And CP3 crystallized in the monoclinic system with P21/c space group. And the asymmetric unit is composed of one AgI cation, one L2 anion, one CF3CO2- anion and one chloroform molecule. Fig. 3 exhibited that the Ag ion is coordinated by two nitrogen atoms from pyridine terminal groups of two individual L2 and two oxygen atoms from two CF3CO2- anion, presenting a distorted tetrahedron geometry (Ag--N bond length of d = 2.233(7)–2.259(7) Å; Ag--O bond length of d = 2.464(7)–2.471(8) Å). Similar with CP2, the ligand conformation in CP3 is identical to that of L2. The dihedral angles between two pyridine and neighboring spiroacridine ring in CP3 are 86.101° and 76.406°, respectively. With Ag ion acting as connecting node, CP3 adopts a 1D chain in the first place. Furthermore, the adjacent AgI chains can be expanded by CF3CO2- anion to double chains via Ag--O bonds (Fig. 3). It turned out that there is no intermolecular spatial contact between double chains, as presented by crystal stacking pattern (Fig. S4 in Supporting information). The thermogravimetric analysis (TGA) revealed that the decomposition temperatures (Td) with 5% loss of CP1, CP2 and CP3 are all over 320 ℃ (Figs. S5–S7 in Supporting information). And three coordination polymers exhibit homogeneity in solid state as revealed by the agreements between single crystal and as synthesized solid product in powder X-ray diffraction (PXRD) analysis (Figs. S8–S10 in Supporting information).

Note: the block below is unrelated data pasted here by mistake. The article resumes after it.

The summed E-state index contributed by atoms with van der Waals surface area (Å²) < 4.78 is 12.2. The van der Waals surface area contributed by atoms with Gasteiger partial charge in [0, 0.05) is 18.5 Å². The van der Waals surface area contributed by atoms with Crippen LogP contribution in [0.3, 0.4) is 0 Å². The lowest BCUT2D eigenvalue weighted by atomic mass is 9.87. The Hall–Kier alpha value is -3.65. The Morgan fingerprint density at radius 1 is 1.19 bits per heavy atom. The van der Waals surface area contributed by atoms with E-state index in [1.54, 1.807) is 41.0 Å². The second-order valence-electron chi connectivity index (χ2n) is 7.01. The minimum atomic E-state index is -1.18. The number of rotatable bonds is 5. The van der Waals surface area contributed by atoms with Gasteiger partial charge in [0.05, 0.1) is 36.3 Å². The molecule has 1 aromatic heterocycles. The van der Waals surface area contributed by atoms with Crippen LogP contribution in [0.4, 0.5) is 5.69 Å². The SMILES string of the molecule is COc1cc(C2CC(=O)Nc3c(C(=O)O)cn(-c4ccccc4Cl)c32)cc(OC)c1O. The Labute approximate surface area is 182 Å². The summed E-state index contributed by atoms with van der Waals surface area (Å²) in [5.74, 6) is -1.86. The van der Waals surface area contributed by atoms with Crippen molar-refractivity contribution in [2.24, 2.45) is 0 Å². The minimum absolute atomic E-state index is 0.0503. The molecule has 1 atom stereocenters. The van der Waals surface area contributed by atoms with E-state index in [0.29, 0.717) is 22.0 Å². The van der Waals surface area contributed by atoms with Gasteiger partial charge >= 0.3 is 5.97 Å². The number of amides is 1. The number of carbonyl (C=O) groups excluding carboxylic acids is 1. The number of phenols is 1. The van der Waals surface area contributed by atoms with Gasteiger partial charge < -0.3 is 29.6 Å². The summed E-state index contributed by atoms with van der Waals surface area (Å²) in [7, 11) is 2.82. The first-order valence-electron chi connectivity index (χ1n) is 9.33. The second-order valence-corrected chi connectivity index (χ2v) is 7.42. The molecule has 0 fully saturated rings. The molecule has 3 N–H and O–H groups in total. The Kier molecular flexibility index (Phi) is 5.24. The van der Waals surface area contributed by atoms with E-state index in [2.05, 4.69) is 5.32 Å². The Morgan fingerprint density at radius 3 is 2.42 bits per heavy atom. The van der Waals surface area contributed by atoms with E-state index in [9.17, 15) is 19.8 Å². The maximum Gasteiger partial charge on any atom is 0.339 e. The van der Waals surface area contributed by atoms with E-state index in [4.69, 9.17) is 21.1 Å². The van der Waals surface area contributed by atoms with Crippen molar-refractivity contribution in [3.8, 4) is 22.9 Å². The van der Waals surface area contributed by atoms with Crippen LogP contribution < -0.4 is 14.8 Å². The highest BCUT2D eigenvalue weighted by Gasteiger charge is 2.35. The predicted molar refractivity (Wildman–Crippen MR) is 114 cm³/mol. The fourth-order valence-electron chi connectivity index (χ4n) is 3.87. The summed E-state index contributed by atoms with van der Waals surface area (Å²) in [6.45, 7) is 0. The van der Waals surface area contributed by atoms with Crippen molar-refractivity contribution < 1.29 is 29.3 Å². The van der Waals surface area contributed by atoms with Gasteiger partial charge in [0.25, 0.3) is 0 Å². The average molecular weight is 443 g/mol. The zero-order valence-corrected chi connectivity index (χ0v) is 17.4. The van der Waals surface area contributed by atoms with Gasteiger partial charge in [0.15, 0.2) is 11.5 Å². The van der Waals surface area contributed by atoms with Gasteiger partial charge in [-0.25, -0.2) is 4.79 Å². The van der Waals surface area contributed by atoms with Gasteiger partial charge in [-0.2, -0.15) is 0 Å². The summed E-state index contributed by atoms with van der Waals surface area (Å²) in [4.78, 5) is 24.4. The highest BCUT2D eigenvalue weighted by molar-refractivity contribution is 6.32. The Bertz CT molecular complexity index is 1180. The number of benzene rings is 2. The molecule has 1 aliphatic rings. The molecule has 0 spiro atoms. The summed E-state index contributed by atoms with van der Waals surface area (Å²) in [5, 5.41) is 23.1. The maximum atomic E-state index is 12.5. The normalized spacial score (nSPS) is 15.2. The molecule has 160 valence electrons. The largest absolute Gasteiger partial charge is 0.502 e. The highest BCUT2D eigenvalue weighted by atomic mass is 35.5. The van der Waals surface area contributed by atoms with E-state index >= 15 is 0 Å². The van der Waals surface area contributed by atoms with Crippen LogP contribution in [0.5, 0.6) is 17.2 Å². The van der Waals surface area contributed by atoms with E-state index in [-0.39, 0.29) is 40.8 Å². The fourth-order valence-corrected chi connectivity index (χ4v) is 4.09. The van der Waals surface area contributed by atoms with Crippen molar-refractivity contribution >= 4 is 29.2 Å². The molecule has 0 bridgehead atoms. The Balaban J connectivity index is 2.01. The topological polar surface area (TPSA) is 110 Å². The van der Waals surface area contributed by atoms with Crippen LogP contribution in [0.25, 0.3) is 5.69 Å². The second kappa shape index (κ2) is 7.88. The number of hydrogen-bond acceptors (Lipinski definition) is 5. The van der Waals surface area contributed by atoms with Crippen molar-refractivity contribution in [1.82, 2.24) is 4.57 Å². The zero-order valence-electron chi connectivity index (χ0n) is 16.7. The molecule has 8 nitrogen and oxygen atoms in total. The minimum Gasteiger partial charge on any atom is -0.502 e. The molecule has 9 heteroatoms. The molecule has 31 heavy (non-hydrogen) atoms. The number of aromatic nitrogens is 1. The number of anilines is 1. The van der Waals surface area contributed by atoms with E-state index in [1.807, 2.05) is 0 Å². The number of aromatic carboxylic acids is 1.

Fig. 3. (a) ORTEP figure of CP3 (30% probability displacement ellipsoids); (b) Double chain moiety in CP3 (H atoms and chloroform as solvent molecules have been omitted for clarity).

The DFT calculation revealed that the HOMO and LUMO of L1 and L2 are mainly dispersed over the electron-donating moiety and the acceptor moiety, respectively (Fig. S11 in Supporting information) [39]. Because of the big dihedral angles between donor and acceptor units revealed by single crystal analysis, the overlap between the HOMO and LUMO is clearly minimized by the effective separation of their electron densities, frequently implying a small energy difference between the singlet and triplet excited states [33-36]. The ΔEST values of L1 and L2 are calculated to be 0.38 and 0.40 eV, respectively, as illustrated in Table S1 (Supporting information). By cyclicvoltammetry (CV), the first oxidation and reduction potentials were measured in DCM and dimethylformamide (DMF) solutions, respectively. As shown in Fig. S12, two ligands present the similar reduction potential of -2.34 V (for L1) and -2.36 V (for L2) respectively, which can be assigned to the reduction of the pyridine acceptor moieties. The oxidation potentials are -0.20 and 0.55 V, which is in good agreement with the electron-donating capabilities of dihydrophenazine and spiroacridine moiety. Thus, the LUMO energy levels of L1 and L2 were estimated to be -2.00 and -1.97 eV, and the HOMO energy levels as -4.32 and -5.37 eV, respectively (Table S2 in Supporting information) [40].